Animal shelters, organizations urge people not to give pets as surprise holiday gifts

Animal shelters and organizations stand firm that pets should not be surprise gifts for the holidays — or anytime.

While some may think getting a puppy or kitten wrapped in a bow is the perfect present, animal welfare officials urge gift givers to find another offering.

Some shelters, such as the Regional Animal Shelter that serves King William and King and Queen counties have a firm policy against shelter animals as surprise gifts.

The Animal Welfare League of the Northern Neck, as well as the Gloucester-Mathews Humane Society, agree that pets are not appropriate as surprise gifts for the holidays or in general.

Regional Animal Shelter manager Lauri Betts said that the person receiving the gift needs to choose the right animal.

“The thinking behind giving an animal as a gift is nice,” Betts said. “But the gift receiver may have a certain color, sex, age or personality of an animal in mind. They are going to be the ones committed to the pet and need to develop a bond.”

When people come to the shelter to adopt an animal as a surprise gift, Betts said they are encouraged to get a gift certificate or animal supplies instead.

“Make out a gift certificate, get pet toys and accessories and give that as the gift,” Betts said. “They can say we’d like to take you to choose a pet and we will pay for the adoption fees when the time comes; you want to primary owner to be involved.”

The Animal Welfare League of the Northern Neck has the same policy and wants the new owner to be involved.

“We also do not adopt out cats or dogs as gifts unless the recipient or person caring for the pet is involved in the decision making and selection,” Suzanne Mattingly, cat team leader for the Animal Welfare of the Northern Neck said. “You want to make sure their new owner is actually committed to them.”

Betts said Virginia has a legal requirement with shelters that prevents surprise gift-giving and transferring of animals.

“Shelters give legal custody of the animal to the new owner in a contract that they sign,” Betts said. “The new owners are then legally responsible by contract for that animal and one of the rules in that contract and is that you can’t adopt and give that animal away.”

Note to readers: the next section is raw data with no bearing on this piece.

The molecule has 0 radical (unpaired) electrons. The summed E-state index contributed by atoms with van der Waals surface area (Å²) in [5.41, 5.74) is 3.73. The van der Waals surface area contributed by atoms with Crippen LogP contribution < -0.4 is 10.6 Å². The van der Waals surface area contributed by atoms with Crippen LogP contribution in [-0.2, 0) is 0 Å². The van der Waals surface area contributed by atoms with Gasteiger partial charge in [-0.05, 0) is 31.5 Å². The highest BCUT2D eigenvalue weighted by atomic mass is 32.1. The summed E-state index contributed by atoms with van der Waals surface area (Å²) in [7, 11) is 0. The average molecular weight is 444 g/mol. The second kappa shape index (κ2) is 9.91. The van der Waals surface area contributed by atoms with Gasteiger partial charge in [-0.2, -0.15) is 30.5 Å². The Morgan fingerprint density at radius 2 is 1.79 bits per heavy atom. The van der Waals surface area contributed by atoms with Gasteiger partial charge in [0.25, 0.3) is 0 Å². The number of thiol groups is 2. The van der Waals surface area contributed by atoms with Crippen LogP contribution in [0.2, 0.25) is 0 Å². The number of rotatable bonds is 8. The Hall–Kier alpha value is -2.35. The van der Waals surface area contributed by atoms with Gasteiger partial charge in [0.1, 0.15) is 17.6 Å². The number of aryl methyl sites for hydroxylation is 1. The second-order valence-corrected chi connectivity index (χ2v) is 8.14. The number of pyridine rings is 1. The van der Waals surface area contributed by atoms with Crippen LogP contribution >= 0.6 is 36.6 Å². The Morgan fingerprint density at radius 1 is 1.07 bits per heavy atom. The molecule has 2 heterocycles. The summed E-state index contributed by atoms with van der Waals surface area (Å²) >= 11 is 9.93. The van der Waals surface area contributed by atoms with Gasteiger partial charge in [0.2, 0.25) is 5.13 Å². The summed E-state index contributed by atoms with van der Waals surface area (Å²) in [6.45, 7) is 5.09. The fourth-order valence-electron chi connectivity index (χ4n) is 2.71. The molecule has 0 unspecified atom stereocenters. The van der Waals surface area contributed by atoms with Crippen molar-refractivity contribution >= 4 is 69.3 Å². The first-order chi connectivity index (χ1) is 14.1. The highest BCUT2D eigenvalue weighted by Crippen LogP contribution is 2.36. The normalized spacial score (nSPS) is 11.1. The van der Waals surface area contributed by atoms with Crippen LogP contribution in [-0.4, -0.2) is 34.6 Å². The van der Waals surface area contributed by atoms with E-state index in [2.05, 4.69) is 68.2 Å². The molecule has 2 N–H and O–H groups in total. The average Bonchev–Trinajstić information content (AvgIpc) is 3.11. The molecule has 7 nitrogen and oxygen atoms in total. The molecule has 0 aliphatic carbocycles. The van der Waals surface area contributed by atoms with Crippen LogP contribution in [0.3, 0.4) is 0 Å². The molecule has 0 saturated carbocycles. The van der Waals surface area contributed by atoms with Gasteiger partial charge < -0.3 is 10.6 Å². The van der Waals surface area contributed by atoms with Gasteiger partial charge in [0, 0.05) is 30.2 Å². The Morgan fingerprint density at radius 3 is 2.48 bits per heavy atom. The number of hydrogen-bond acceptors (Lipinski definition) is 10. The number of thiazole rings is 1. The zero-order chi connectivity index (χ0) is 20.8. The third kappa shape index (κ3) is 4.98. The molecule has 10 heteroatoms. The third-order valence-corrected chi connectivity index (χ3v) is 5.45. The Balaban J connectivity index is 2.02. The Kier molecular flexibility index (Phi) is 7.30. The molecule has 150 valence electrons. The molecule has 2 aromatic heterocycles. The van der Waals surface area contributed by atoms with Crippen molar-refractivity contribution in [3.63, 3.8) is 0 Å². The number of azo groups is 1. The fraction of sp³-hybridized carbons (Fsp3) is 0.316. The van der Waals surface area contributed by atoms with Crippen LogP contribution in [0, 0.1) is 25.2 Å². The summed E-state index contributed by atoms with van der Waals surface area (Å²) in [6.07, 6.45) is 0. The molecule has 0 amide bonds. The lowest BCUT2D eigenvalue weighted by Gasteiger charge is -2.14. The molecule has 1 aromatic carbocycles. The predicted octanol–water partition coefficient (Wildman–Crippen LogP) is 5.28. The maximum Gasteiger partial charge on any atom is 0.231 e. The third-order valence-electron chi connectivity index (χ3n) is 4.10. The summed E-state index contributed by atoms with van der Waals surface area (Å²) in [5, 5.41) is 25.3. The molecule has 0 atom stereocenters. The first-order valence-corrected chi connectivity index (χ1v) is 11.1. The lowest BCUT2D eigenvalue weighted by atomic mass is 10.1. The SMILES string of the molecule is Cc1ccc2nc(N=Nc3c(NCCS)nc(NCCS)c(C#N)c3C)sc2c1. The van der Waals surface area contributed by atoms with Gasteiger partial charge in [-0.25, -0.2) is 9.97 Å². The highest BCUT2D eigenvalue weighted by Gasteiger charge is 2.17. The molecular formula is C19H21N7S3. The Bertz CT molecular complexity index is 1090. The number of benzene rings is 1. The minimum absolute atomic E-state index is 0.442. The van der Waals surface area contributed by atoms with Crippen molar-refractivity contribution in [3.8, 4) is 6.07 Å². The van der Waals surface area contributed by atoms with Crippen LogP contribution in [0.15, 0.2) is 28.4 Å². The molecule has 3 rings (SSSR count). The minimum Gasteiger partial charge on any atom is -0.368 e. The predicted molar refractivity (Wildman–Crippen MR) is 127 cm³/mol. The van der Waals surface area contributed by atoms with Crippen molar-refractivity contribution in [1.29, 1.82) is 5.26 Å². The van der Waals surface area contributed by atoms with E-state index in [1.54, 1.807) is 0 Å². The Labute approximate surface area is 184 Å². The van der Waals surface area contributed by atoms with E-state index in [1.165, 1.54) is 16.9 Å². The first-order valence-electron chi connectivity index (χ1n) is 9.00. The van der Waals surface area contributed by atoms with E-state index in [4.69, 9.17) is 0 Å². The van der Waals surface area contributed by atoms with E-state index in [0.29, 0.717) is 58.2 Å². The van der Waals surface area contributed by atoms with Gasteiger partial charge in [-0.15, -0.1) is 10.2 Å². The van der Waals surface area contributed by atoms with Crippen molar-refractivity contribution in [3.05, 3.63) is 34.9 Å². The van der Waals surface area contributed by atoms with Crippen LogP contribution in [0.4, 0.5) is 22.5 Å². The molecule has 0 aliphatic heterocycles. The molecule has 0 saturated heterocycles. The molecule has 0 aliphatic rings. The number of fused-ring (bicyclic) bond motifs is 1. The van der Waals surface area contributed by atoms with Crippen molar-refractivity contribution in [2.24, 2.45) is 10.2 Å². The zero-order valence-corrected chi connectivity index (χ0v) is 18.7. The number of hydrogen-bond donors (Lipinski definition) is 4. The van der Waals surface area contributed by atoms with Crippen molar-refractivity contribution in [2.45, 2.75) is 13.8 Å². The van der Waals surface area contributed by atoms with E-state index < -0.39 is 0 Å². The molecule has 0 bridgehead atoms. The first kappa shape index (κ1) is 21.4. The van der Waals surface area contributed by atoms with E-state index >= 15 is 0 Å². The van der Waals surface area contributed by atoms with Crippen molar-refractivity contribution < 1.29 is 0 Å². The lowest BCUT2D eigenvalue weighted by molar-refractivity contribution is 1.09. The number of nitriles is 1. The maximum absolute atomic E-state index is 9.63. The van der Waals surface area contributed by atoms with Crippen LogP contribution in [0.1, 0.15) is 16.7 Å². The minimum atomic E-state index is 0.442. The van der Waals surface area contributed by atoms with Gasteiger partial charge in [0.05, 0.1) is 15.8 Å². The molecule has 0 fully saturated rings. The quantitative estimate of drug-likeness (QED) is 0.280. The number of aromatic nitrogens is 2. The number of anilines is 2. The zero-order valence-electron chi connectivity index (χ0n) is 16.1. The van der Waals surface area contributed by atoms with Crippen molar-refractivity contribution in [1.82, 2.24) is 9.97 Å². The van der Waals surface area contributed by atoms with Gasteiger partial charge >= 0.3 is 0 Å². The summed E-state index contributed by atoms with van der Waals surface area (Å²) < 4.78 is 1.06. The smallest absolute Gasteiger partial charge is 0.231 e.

The shelter does get animals surrendered to them that were given as gifts during the holidays and year round, according to Betts.

“People find pets on the internet on Craigslist, go to pet stores, go to a non-reputable — or reputable — breeder,” Betts said. “We get animals that were gifts from all of those situations. Maybe it wasn’t the right fit for the owner who got the animal as a gift or maybe they just didn’t want to put in the work or commitment.”

In 2017, 332 animals were surrendered to the shelter — 131 dogs and 201 cats — compared to 438 stray animals. Surrendered animals are pets whose owners willingly give them up to the shelter.

The chaos of the holidays is not the best time to introduce a pet into a new environment, according to Betts.

“It really depends on what is going on with the family,” Betts said. “If you are traveling or have a lot of guests or decorations, that can be challenging for new owners and dangerous for pets.”

Mattingly agreed and said that bringing a new animal home for the holidays, whether it be from a shelter, rescue or breeder, is not fair to the animal.

“They need a nice smooth transition,” Mattingly said. “The chaos of the holidays is too much for a dog or cat getting used to a new home and family.”

If the family or owner knows they are off for an extended period of time for winter break and aren’t doing too much, then that would be an acceptable time for a new pet, according to Betts.

Gloucester-Mathews Humane Society, like the Regional Animal Shelter, suggests gift-givers sponsoring or paying for the adoption when the time comes, or gifting a pet supply kit.

“We want these animals to find their forever homes and work hard to match them with the right families,” April Martinez, communications manager of Gloucester-Mathews Humane Society said.

The Regional Animal Shelter wants to remind people to check local shelters first and for all members of the family, including family pets, to be involved in the adoption process.

“There are plenty of healthy animals in all age ranges waiting to find their homes,” Betts said.

Want to know more?

The Regional Animal Shelter is running a holiday adoption special called “Bring them Home for the Holidays” — it applies to all adoptable animals, cats and dogs. The shelter will waive the $20 adoption fee and the Indian Rivers Humane Society will pay for half of the neuter/spay fee, which is $50 for dogs and $35 for cats.

To find out more information about adoptable animals and how to help the shelter, visit or, call 804-769-4983 or visit the shelter at 20201 King William Road.

Luck can be reached at 757-291-2038, or @ashleyrluck on Twitter

Copyright © 2019, The Virginia Gazette